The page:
Michael Vaughan breaks cover for first time since Azeem Rafiq racism allegations

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Michael Vaughan has been spotted in public for the first time since Adil Rashid backed up Azeem Rafiq's recollection of an alleged racist comment he made to a group of Asian cricketers.

The former England captain "completely and categorically denies" the allegation that he said "too many of you lot, we need to do something about it".

Rashid's stance came after former Pakistan bowler Rana Naved-ul-Hasan corroborated Rafiq's statement, with the fourth player present Ajmal Shahzad saying that he had no recollection of the incident.

Vaughan is alleged to have made the remark during his time as a Yorkshire player back in 2009, and gave a statement to the Press Association on Monday.

He said: "I categorically deny saying the words attributed to me by Azeem Rafiq and want to re-state this publicly because the 'you lot' comment simply never happened.

"Anyone who has viewed the Sky footage of Yorkshire's pre-match huddle at the game in question in June 2009, and the interaction between the players, would find it hard to reconcile those scenes with the version of events that has been presented."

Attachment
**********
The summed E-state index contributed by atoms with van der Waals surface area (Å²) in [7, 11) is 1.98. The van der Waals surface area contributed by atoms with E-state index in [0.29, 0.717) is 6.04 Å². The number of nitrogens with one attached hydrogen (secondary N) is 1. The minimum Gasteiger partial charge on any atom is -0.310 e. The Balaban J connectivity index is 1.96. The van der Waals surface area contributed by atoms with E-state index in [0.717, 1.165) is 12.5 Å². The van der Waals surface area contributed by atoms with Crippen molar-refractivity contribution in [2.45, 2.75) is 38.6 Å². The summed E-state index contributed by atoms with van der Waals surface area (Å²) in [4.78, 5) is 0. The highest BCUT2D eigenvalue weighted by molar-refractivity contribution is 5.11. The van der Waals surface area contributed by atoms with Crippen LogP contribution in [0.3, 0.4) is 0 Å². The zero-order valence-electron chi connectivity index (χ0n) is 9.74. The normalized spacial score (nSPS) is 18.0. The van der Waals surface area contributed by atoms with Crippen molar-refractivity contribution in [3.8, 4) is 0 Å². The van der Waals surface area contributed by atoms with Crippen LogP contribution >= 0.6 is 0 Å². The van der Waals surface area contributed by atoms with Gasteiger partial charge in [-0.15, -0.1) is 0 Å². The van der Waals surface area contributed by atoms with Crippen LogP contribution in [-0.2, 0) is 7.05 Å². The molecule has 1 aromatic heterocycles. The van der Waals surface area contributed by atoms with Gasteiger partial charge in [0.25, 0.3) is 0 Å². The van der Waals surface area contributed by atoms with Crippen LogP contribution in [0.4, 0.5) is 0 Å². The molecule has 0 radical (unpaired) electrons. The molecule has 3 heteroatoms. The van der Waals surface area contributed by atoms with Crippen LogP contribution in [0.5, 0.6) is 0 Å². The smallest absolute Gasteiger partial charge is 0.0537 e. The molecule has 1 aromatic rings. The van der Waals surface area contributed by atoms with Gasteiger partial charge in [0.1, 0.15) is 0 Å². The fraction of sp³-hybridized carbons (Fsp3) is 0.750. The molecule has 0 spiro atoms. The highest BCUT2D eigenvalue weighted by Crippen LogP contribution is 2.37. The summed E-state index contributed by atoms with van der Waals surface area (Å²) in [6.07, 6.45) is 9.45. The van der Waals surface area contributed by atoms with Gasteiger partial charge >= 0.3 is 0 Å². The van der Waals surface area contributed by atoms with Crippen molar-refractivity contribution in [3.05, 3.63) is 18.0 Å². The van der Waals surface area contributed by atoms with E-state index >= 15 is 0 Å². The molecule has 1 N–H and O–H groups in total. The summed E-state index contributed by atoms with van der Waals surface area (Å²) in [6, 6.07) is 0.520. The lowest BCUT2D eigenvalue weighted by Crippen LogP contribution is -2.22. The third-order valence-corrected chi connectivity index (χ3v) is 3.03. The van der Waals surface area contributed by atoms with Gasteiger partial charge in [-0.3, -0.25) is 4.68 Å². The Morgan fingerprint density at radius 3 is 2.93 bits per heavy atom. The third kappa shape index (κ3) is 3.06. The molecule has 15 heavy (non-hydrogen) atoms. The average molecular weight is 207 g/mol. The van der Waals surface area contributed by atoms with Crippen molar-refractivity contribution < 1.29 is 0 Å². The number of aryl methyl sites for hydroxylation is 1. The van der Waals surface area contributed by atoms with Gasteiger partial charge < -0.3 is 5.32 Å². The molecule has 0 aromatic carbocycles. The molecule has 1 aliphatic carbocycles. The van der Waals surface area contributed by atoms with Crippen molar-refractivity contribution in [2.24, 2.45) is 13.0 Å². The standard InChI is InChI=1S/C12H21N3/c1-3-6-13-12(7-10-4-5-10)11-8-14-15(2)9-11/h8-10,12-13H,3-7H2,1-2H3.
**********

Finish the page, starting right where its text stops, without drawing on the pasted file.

Before adding that it was "inconceivable" that he would have made the derogatory comment.

"It is extremely upsetting that this completely false accusation has been made against me by a former team-mate, apparently supported by two other players," he said on Monday.

"I have been in contact with the six other players from that team and not one of them has any recollection of the remark being made.

"I fully accept that perspectives differ, and I have great sympathy for what Azeem Rafiq has gone through, but I hope everyone understands why I cannot allow this to go unchallenged or my reputation to be trashed unfairly."

The allegation came before Rafiq told told a Digital, Culture, Media and Sport select committee on that English cricket is "institutionally" racist.

Rafiq, had two spells at Yorkshire between 2008-14 and 2016-18, and believes that his cricket career was ruined by racism and bullying that took place at the club.

Despite the difficulty of having to recall the events, the 30-year-old has said that he is now "incredibly relieved" to have given his full account.

Telling BBC Sport: "It's really important the game and wider society listens to my experiences and we don't let this moment go and we try to use this as a watershed moment for the future."

  • England Cricket Team

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